Data and Databases

This chapter covers the concepts of data and databases. Businesses are becoming more and more "data-driven"; understanding how data is collected, stored, and managed is essential for anyone wanting to succeed in business. Pay special attention to the sections on data warehouses and data mining, as they provide examples of how companies use data strategically.


Designing a Database

Suppose a university wants to create a School Database to track data. After interviewing several people, the design team learns that the goal of implementing the system is to give better insight into students' performance and academic resources. From this, the team decides that the system must keep track of the students, their grades, courses, and classrooms. Using this information, the design team determines that the following tables need to be created:

  • STUDENT: student name, major, and e-mail.
  • COURSE: course title, enrollment capacity.
  • GRADE: this table will correlate STUDENT with COURSE, allowing us to have any given student to enroll multiple courses and to receive a grade for each course.
  • CLASSROOM: classroom location, classroom type, and classroom capacity

Now that the design team has determined which tables to create, they need to define the specific data items that each table will hold. This requires identifying the fields that will be in each table. For example, course title would be one of the fields in the COURSE table. Finally, since this will be a relational database, every table should have a field in common with at least one other table (in other words, they should have relationships with each other).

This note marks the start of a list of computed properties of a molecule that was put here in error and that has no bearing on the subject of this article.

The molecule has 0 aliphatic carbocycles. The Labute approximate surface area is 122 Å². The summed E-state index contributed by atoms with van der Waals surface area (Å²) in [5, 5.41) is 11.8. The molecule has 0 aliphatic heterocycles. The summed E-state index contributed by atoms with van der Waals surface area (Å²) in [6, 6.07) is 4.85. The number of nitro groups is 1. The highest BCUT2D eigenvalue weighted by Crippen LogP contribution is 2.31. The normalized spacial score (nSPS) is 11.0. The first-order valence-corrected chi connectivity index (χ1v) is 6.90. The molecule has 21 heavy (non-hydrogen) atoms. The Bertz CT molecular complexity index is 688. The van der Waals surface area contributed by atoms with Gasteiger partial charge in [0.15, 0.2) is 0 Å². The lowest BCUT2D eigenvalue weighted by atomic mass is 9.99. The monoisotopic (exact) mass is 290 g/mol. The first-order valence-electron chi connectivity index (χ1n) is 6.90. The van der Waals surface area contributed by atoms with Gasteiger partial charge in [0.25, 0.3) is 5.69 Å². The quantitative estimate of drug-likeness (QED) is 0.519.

A primary key must be selected for each table in a relational database. This key is a unique identifier for each record in the table. For example, in the STUDENT table, it might be possible to use the student name as a way to identify a student. However, it is more than likely that some students share the same name. A student's e-mail address might be a good choice for a primary key, since e-mail addresses are unique. However, a primary key cannot change, so this would mean that if students changed their e-mail address we would have to remove them from the database and then re-insert them – not an attractive proposition. Our solution is to use student ID as the primary key of the STUDENT table. We will also do this for the COURSE table and the CLASSROOM table. This solution is quite common and is the reason you have so many IDs! The primary key of table can be just one field, but can also be a combination of two or more fields. For example, the combination of StudentID and CourseID the GRADE table can be the primary key of the GRADE table, which means that a grade is received by a particular student for a specific course.

The next step of design of database is to identify and make the relationships between the tables so that you can pull the data together in meaningful ways. A relationship between two tables is implemented by using a foreign key. A foreign key is a field in one table that connects to the primary key data in the original table. For example, ClassroomID in the COURSE table is the foreign key that connects to the primary key ClassroomID in the CLASSROOM table. With this design, not only do we have a way to organize all of the data we need and have successfully related all the table together to meet the requirements, but have also prevented invalid data from being entered into the database. You can see the final database design in the figure below:

Tables of the student database

Tables of the student database